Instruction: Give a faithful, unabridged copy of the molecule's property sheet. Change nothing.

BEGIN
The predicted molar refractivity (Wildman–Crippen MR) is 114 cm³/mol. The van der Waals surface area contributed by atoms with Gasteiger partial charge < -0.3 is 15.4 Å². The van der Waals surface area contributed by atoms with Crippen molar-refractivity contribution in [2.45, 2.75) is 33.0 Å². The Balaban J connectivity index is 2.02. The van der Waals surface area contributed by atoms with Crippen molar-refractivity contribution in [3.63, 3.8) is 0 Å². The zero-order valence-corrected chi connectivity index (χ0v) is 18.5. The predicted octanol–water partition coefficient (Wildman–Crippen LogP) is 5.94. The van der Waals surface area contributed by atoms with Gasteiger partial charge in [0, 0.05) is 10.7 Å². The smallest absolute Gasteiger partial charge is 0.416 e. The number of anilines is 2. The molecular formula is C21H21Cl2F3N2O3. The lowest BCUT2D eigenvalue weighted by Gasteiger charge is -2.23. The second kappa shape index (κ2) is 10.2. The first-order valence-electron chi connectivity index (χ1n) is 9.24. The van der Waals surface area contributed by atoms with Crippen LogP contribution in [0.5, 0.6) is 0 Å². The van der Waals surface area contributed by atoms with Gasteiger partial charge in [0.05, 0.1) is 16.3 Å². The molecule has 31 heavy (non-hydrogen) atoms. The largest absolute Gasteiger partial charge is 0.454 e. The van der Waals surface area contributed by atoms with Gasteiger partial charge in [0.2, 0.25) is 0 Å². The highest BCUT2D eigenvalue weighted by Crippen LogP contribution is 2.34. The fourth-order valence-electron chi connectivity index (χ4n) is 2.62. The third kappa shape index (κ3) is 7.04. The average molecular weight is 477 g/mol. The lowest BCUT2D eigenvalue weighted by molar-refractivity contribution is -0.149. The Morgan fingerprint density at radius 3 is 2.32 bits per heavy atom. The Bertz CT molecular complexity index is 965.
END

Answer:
The predicted molar refractivity (Wildman–Crippen MR) is 114 cm³/mol. The van der Waals surface area contributed by atoms with Gasteiger partial charge < -0.3 is 15.4 Å². The van der Waals surface area contributed by atoms with Crippen molar-refractivity contribution in [2.45, 2.75) is 33.0 Å². The Balaban J connectivity index is 2.02. The van der Waals surface area contributed by atoms with Crippen molar-refractivity contribution in [3.63, 3.8) is 0 Å². The zero-order valence-corrected chi connectivity index (χ0v) is 18.5. The predicted octanol–water partition coefficient (Wildman–Crippen LogP) is 5.94. The van der Waals surface area contributed by atoms with Gasteiger partial charge in [0, 0.05) is 10.7 Å². The smallest absolute Gasteiger partial charge is 0.416 e. The number of anilines is 2. The molecular formula is C21H21Cl2F3N2O3. The lowest BCUT2D eigenvalue weighted by Gasteiger charge is -2.23. The second kappa shape index (κ2) is 10.2. The first-order valence-electron chi connectivity index (χ1n) is 9.24. The van der Waals surface area contributed by atoms with Crippen LogP contribution in [0.5, 0.6) is 0 Å². The van der Waals surface area contributed by atoms with Gasteiger partial charge in [0.05, 0.1) is 16.3 Å². The molecule has 31 heavy (non-hydrogen) atoms. The largest absolute Gasteiger partial charge is 0.454 e. The van der Waals surface area contributed by atoms with Gasteiger partial charge in [0.2, 0.25) is 0 Å². The highest BCUT2D eigenvalue weighted by Crippen LogP contribution is 2.34. The fourth-order valence-electron chi connectivity index (χ4n) is 2.62. The third kappa shape index (κ3) is 7.04. The average molecular weight is 477 g/mol. The lowest BCUT2D eigenvalue weighted by molar-refractivity contribution is -0.149. The Morgan fingerprint density at radius 3 is 2.32 bits per heavy atom. The Bertz CT molecular complexity index is 965.